FFL scheme may be used to boost bank profits
By Melanie Defries Friday, 10 August 2012
Banks may use the new Funding for Lending (FFL) scheme to make profit rather than extend lower lending rates to borrowers, the Bank of England (BoE) has admitted.
In its inflation report for August, the BoE said the impact of the £80bn Funding for Lending scheme - which enables banks to access funds at below market level interest rates subject to them expanding their own lending levels - would be difficult to quantify.
The report says: "The timing and extent of pass-through to lending rates is uncertain. For example, it is possible that some banks raising funding through the scheme will take the opportunity to boost profits and capital rather than lowering lending rates."
Earlier this week the Government confirmed it is to phase out its flagship National Loans Guarantee Scheme (NLGS) - a credit-easing initiative intended to pass on the benefit of the government’s low borrowing rate to UK business - in favour of the FFL.
Technoprint Leeds director Mark Snee said he anticipated that the banks would take the opportunity to boost their profits rather than pass on lower lending rates.
"I think it’s highly likely that the banks will use this cheap new money to repair their balance sheets, rebuild their capital ratios and increase their profits. Why wouldn’t they? The economic outlook is still deteriorating both in the UK and around the world. I personally don’t think we have seen the worst of it yet," he said.
Elsewhere, Nicholas Mockett, partner at Moorgate Capital, called for the Government and the BoE to explore new methods of financing businesses.
He said: "When I looked at the NLGS, the problem with it was that all the assets of the business owners had already been exhausted as security, which turned off a lot of potential borrowers. To ensure the FFL does reach businesses - and not simply bolster the banks - would, I suspect, require a massive amount of monitoring, which is tricky when the Government needs to take costs out of the civil service.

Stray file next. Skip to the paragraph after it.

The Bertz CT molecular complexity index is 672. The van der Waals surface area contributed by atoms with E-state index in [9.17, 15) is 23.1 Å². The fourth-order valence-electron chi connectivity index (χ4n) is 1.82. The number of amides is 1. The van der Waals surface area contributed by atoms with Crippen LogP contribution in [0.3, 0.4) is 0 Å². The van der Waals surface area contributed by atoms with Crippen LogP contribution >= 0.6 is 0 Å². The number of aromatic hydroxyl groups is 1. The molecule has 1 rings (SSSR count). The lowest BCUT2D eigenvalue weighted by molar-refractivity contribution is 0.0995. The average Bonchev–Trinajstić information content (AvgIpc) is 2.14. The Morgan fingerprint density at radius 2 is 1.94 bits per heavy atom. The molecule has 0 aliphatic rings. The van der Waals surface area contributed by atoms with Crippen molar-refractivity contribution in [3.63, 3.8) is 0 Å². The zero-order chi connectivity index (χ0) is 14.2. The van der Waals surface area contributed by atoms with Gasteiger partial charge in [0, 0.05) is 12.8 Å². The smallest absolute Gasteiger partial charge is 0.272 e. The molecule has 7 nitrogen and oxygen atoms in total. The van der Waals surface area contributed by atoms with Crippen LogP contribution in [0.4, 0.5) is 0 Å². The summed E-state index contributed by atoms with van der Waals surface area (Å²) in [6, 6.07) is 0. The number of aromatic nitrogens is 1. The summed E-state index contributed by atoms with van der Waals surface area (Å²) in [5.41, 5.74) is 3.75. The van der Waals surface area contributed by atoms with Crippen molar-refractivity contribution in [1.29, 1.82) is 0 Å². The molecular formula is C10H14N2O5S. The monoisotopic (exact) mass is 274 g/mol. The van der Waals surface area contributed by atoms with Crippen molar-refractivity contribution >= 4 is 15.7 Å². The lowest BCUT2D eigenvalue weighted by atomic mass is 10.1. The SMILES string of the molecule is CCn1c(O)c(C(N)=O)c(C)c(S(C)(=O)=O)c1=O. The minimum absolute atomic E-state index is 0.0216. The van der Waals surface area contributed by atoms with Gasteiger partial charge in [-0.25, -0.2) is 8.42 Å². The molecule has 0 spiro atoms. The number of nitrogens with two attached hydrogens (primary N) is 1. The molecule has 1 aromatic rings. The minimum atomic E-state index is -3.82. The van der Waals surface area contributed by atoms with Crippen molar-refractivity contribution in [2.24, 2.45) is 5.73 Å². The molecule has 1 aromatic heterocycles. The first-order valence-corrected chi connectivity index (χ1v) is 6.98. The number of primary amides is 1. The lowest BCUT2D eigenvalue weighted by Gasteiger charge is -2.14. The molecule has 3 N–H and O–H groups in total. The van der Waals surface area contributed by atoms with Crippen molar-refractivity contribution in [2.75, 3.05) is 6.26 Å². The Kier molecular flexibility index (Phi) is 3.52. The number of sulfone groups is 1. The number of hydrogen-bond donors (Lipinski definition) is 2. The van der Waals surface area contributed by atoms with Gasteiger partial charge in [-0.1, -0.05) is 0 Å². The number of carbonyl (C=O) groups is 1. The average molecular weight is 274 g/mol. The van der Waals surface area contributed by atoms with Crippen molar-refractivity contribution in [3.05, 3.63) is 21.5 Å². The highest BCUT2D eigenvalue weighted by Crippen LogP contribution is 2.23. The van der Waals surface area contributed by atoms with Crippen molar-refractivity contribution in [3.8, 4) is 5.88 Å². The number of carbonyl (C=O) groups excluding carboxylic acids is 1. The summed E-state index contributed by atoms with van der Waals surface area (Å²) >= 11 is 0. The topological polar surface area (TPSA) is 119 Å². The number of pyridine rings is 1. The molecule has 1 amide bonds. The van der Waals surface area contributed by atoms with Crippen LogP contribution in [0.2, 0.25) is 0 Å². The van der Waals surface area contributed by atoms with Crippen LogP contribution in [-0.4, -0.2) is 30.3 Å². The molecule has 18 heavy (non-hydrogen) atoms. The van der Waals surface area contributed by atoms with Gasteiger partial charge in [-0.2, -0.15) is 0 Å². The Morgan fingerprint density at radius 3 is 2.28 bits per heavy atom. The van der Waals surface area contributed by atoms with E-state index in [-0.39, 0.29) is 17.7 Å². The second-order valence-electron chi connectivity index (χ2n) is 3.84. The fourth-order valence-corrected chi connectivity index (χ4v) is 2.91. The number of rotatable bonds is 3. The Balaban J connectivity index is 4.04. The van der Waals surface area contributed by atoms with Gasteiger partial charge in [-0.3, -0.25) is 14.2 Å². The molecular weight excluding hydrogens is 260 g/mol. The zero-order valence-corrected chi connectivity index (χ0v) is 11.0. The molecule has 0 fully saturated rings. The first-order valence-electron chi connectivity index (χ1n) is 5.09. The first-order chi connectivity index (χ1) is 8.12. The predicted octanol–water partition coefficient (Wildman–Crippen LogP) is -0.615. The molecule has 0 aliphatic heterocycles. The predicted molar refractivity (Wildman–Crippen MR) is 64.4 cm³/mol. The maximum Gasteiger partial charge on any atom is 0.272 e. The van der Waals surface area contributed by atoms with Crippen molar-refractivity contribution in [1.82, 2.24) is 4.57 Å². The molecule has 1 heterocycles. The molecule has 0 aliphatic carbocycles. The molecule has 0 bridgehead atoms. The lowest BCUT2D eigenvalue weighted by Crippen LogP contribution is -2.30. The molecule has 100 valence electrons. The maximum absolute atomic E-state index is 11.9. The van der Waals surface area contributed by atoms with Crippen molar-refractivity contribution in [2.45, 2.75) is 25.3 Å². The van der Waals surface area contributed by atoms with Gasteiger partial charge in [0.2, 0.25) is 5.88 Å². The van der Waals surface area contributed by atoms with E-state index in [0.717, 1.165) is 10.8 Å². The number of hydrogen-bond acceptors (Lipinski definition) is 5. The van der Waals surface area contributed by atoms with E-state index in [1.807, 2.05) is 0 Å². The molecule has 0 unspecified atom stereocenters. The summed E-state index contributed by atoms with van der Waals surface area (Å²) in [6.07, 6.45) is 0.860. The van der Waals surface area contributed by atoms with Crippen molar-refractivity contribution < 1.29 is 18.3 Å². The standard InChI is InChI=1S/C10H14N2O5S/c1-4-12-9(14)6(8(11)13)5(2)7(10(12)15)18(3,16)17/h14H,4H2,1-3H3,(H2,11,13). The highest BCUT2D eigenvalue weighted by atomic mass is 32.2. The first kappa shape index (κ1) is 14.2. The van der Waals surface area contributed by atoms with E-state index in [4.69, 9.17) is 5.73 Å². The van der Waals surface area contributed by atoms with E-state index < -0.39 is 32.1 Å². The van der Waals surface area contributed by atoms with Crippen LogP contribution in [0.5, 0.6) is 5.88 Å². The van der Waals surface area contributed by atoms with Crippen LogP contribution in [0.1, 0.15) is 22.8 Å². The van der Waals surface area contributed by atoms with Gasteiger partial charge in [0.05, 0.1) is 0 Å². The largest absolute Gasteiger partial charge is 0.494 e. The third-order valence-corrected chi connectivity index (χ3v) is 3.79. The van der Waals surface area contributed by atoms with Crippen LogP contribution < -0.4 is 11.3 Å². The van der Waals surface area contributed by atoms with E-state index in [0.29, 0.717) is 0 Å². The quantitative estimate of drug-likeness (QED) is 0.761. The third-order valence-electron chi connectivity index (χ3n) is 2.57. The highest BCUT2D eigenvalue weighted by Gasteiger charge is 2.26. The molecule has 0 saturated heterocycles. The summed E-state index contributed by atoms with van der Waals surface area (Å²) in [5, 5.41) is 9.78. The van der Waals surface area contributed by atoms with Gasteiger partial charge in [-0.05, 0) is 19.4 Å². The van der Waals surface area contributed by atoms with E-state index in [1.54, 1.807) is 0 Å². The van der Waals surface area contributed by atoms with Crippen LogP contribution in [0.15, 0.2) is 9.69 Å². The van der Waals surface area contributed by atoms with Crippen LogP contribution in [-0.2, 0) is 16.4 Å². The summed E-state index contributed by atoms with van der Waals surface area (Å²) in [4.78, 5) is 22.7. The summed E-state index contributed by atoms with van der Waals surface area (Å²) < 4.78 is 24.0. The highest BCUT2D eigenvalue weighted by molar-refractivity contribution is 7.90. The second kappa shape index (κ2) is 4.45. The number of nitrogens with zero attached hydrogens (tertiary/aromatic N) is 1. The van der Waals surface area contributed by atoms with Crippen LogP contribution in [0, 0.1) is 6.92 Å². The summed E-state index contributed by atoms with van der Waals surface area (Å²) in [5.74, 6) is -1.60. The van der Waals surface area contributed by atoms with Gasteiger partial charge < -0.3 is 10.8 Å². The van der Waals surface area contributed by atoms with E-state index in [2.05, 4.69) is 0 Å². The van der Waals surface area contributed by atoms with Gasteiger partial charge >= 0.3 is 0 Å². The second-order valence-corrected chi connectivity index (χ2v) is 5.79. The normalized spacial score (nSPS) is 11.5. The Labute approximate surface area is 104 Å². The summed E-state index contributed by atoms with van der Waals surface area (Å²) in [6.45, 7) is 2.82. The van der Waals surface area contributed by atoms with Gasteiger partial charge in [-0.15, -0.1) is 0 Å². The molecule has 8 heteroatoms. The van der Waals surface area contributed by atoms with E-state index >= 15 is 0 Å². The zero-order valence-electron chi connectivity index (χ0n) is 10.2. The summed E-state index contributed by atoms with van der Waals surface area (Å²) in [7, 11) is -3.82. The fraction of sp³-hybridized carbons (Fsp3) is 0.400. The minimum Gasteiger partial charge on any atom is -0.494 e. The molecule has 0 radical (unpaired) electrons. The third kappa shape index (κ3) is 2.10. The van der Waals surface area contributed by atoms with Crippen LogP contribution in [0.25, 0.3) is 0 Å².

"My argument has been that the government should use National Savings & Investments to handle SME financing or set up a new organisation. If the government isn’t willing to do that, then they need to identify what will probably be smaller or newer banks which can be more dynamic and responsive, and which don’t have all the baggage and headline grabbing failings."
Under the new FFL scheme, which officially launched in July, for every £1 of lending made by participating banks and building societies to UK households and businesses banks will be eligible to access £1 of low rate funding from the scheme. But if lending levels are reduced banks borrowing from the FFL will be forced to pay higher fees to use the scheme.
From 1 August, for a period of 18 months, banks can take loans for up to four years from the FFL, which is funded by UK Treasury bills. Each bank can borrow up to 5% of its stock of existing loans to the UK non-financial sector. The price of borrowing will depend on its lending levels with those maintaining or expanding lending over the next 18 months paying 0.25% per year on the loan.
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